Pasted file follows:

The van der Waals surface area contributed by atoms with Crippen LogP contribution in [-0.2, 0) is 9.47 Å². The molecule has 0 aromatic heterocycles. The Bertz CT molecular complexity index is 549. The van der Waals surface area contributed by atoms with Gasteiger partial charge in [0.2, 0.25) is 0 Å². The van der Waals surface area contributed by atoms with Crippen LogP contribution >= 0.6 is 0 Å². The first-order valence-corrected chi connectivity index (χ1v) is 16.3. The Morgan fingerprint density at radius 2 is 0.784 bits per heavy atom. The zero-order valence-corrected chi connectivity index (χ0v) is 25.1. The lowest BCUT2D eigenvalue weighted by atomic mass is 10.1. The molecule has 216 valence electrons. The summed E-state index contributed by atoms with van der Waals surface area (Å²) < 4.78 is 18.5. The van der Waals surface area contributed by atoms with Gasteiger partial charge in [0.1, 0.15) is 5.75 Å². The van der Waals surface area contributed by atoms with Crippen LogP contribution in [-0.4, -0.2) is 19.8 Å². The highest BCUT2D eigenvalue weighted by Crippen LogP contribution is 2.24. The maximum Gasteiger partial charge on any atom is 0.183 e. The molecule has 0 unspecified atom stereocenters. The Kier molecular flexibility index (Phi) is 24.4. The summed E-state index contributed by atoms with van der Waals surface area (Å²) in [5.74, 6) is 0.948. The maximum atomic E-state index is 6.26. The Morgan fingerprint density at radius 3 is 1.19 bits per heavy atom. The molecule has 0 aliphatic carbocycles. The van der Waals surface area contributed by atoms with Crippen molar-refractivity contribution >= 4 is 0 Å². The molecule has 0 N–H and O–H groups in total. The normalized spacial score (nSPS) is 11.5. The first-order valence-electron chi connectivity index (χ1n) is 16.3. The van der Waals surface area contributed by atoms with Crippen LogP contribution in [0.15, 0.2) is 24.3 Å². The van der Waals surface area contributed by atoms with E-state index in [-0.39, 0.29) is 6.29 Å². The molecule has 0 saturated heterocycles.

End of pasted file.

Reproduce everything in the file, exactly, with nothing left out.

The van der Waals surface area contributed by atoms with Crippen LogP contribution in [-0.2, 0) is 9.47 Å². The molecule has 0 aromatic heterocycles. The Bertz CT molecular complexity index is 549. The van der Waals surface area contributed by atoms with Gasteiger partial charge in [0.2, 0.25) is 0 Å². The van der Waals surface area contributed by atoms with Crippen LogP contribution >= 0.6 is 0 Å². The first-order valence-corrected chi connectivity index (χ1v) is 16.3. The Morgan fingerprint density at radius 2 is 0.784 bits per heavy atom. The zero-order valence-corrected chi connectivity index (χ0v) is 25.1. The lowest BCUT2D eigenvalue weighted by atomic mass is 10.1. The molecule has 216 valence electrons. The summed E-state index contributed by atoms with van der Waals surface area (Å²) < 4.78 is 18.5. The van der Waals surface area contributed by atoms with Gasteiger partial charge in [0.1, 0.15) is 5.75 Å². The van der Waals surface area contributed by atoms with Crippen LogP contribution in [-0.4, -0.2) is 19.8 Å². The highest BCUT2D eigenvalue weighted by Crippen LogP contribution is 2.24. The maximum Gasteiger partial charge on any atom is 0.183 e. The molecule has 0 unspecified atom stereocenters. The Kier molecular flexibility index (Phi) is 24.4. The summed E-state index contributed by atoms with van der Waals surface area (Å²) in [5.74, 6) is 0.948. The maximum atomic E-state index is 6.26. The Morgan fingerprint density at radius 3 is 1.19 bits per heavy atom. The molecule has 0 aliphatic carbocycles. The van der Waals surface area contributed by atoms with Crippen molar-refractivity contribution >= 4 is 0 Å². The molecule has 0 N–H and O–H groups in total. The normalized spacial score (nSPS) is 11.5. The first-order valence-electron chi connectivity index (χ1n) is 16.3. The van der Waals surface area contributed by atoms with Crippen LogP contribution in [0.15, 0.2) is 24.3 Å². The van der Waals surface area contributed by atoms with E-state index in [-0.39, 0.29) is 6.29 Å². The molecule has 0 saturated heterocycles.